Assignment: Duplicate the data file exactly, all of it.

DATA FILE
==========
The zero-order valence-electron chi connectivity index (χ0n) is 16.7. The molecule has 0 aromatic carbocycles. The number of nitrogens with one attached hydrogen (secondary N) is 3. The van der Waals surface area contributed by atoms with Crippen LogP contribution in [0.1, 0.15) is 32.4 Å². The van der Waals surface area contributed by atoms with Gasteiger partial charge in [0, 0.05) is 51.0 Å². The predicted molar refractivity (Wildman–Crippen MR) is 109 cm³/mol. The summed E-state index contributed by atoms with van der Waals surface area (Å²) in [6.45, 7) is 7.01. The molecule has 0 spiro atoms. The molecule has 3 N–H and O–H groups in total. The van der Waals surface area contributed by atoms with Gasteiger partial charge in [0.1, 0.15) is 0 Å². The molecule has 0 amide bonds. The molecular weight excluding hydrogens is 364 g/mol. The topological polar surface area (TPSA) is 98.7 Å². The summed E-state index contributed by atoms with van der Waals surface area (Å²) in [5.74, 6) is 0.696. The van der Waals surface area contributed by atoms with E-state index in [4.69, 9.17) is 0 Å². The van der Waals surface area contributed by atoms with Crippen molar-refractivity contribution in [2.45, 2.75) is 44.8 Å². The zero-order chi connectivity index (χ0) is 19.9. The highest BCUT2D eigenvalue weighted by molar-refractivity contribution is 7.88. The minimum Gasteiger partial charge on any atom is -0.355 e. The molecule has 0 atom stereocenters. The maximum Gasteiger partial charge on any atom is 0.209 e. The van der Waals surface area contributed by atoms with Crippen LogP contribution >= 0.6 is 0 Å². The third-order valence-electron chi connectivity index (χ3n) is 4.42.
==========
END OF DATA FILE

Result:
The zero-order valence-electron chi connectivity index (χ0n) is 16.7. The molecule has 0 aromatic carbocycles. The number of nitrogens with one attached hydrogen (secondary N) is 3. The van der Waals surface area contributed by atoms with Crippen LogP contribution in [0.1, 0.15) is 32.4 Å². The van der Waals surface area contributed by atoms with Gasteiger partial charge in [0, 0.05) is 51.0 Å². The predicted molar refractivity (Wildman–Crippen MR) is 109 cm³/mol. The summed E-state index contributed by atoms with van der Waals surface area (Å²) in [6.45, 7) is 7.01. The molecule has 0 spiro atoms. The molecule has 3 N–H and O–H groups in total. The van der Waals surface area contributed by atoms with Gasteiger partial charge in [0.1, 0.15) is 0 Å². The molecule has 0 amide bonds. The molecular weight excluding hydrogens is 364 g/mol. The topological polar surface area (TPSA) is 98.7 Å². The summed E-state index contributed by atoms with van der Waals surface area (Å²) in [5.74, 6) is 0.696. The van der Waals surface area contributed by atoms with E-state index in [4.69, 9.17) is 0 Å². The van der Waals surface area contributed by atoms with Crippen molar-refractivity contribution in [2.45, 2.75) is 44.8 Å². The zero-order chi connectivity index (χ0) is 19.9. The highest BCUT2D eigenvalue weighted by molar-refractivity contribution is 7.88. The minimum Gasteiger partial charge on any atom is -0.355 e. The molecule has 0 atom stereocenters. The maximum Gasteiger partial charge on any atom is 0.209 e. The van der Waals surface area contributed by atoms with Crippen LogP contribution >= 0.6 is 0 Å². The third-order valence-electron chi connectivity index (χ3n) is 4.42.